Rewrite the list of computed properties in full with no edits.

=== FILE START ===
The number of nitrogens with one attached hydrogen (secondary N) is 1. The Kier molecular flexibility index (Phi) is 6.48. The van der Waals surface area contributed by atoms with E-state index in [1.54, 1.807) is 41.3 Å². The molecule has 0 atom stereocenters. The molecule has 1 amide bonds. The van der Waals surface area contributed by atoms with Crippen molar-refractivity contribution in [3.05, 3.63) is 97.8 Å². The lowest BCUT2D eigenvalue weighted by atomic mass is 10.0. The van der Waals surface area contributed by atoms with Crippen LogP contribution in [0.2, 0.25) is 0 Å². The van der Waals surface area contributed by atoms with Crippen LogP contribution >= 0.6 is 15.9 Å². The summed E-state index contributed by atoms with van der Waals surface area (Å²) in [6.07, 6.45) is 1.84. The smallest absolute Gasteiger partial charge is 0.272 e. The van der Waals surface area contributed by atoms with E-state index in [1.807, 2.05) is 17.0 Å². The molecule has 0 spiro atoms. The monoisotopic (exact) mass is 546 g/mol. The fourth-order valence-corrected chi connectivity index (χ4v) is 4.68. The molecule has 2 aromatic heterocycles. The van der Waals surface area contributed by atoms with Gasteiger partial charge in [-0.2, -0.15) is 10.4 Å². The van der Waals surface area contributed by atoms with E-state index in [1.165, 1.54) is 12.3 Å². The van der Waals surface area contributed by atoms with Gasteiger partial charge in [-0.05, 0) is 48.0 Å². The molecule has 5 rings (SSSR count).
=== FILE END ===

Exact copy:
The number of nitrogens with one attached hydrogen (secondary N) is 1. The Kier molecular flexibility index (Phi) is 6.48. The van der Waals surface area contributed by atoms with E-state index in [1.54, 1.807) is 41.3 Å². The molecule has 0 atom stereocenters. The molecule has 1 amide bonds. The van der Waals surface area contributed by atoms with Crippen molar-refractivity contribution in [3.05, 3.63) is 97.8 Å². The lowest BCUT2D eigenvalue weighted by atomic mass is 10.0. The van der Waals surface area contributed by atoms with Crippen LogP contribution in [0.2, 0.25) is 0 Å². The van der Waals surface area contributed by atoms with Crippen LogP contribution >= 0.6 is 15.9 Å². The summed E-state index contributed by atoms with van der Waals surface area (Å²) in [6.07, 6.45) is 1.84. The smallest absolute Gasteiger partial charge is 0.272 e. The van der Waals surface area contributed by atoms with E-state index in [1.807, 2.05) is 17.0 Å². The molecule has 0 spiro atoms. The monoisotopic (exact) mass is 546 g/mol. The fourth-order valence-corrected chi connectivity index (χ4v) is 4.68. The molecule has 2 aromatic heterocycles. The van der Waals surface area contributed by atoms with Gasteiger partial charge in [-0.2, -0.15) is 10.4 Å². The van der Waals surface area contributed by atoms with E-state index in [1.165, 1.54) is 12.3 Å². The van der Waals surface area contributed by atoms with Gasteiger partial charge in [-0.05, 0) is 48.0 Å². The molecule has 5 rings (SSSR count).